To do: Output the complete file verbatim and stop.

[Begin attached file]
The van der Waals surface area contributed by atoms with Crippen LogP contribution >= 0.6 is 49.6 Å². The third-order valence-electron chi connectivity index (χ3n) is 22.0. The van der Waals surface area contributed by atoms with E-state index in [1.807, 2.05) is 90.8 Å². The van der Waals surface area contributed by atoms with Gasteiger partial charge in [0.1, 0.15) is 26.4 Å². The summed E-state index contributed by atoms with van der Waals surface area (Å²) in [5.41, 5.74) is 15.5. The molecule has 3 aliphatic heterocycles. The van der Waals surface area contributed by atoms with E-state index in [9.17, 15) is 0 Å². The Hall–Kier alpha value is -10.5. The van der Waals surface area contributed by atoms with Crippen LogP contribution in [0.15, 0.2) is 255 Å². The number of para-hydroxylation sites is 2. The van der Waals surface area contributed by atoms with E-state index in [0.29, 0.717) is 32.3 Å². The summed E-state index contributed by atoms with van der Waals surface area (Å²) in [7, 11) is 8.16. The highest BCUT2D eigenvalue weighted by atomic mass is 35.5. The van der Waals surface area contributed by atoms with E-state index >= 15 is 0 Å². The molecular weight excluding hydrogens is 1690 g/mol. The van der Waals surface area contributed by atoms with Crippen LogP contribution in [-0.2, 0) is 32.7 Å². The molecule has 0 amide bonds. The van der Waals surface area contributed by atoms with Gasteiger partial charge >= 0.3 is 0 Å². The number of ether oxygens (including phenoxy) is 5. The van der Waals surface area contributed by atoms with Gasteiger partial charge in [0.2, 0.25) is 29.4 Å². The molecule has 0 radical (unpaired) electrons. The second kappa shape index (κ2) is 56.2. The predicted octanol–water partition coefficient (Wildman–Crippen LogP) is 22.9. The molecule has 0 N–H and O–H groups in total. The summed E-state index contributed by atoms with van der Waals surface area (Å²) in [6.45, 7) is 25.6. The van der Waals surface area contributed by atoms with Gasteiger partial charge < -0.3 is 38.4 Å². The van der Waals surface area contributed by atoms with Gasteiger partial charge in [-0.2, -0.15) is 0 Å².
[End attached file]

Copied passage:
The van der Waals surface area contributed by atoms with Crippen LogP contribution >= 0.6 is 49.6 Å². The third-order valence-electron chi connectivity index (χ3n) is 22.0. The van der Waals surface area contributed by atoms with E-state index in [1.807, 2.05) is 90.8 Å². The van der Waals surface area contributed by atoms with Gasteiger partial charge in [0.1, 0.15) is 26.4 Å². The summed E-state index contributed by atoms with van der Waals surface area (Å²) in [5.41, 5.74) is 15.5. The molecule has 3 aliphatic heterocycles. The van der Waals surface area contributed by atoms with E-state index in [9.17, 15) is 0 Å². The Hall–Kier alpha value is -10.5. The van der Waals surface area contributed by atoms with Crippen LogP contribution in [0.15, 0.2) is 255 Å². The number of para-hydroxylation sites is 2. The van der Waals surface area contributed by atoms with E-state index in [0.29, 0.717) is 32.3 Å². The summed E-state index contributed by atoms with van der Waals surface area (Å²) in [7, 11) is 8.16. The highest BCUT2D eigenvalue weighted by atomic mass is 35.5. The van der Waals surface area contributed by atoms with E-state index >= 15 is 0 Å². The molecular weight excluding hydrogens is 1690 g/mol. The van der Waals surface area contributed by atoms with Crippen LogP contribution in [-0.2, 0) is 32.7 Å². The molecule has 0 amide bonds. The van der Waals surface area contributed by atoms with Gasteiger partial charge >= 0.3 is 0 Å². The number of ether oxygens (including phenoxy) is 5. The van der Waals surface area contributed by atoms with Gasteiger partial charge in [0.2, 0.25) is 29.4 Å². The molecule has 0 radical (unpaired) electrons. The second kappa shape index (κ2) is 56.2. The predicted octanol–water partition coefficient (Wildman–Crippen LogP) is 22.9. The molecule has 0 N–H and O–H groups in total. The summed E-state index contributed by atoms with van der Waals surface area (Å²) in [6.45, 7) is 25.6. The van der Waals surface area contributed by atoms with Gasteiger partial charge < -0.3 is 38.4 Å². The van der Waals surface area contributed by atoms with Gasteiger partial charge in [-0.2, -0.15) is 0 Å².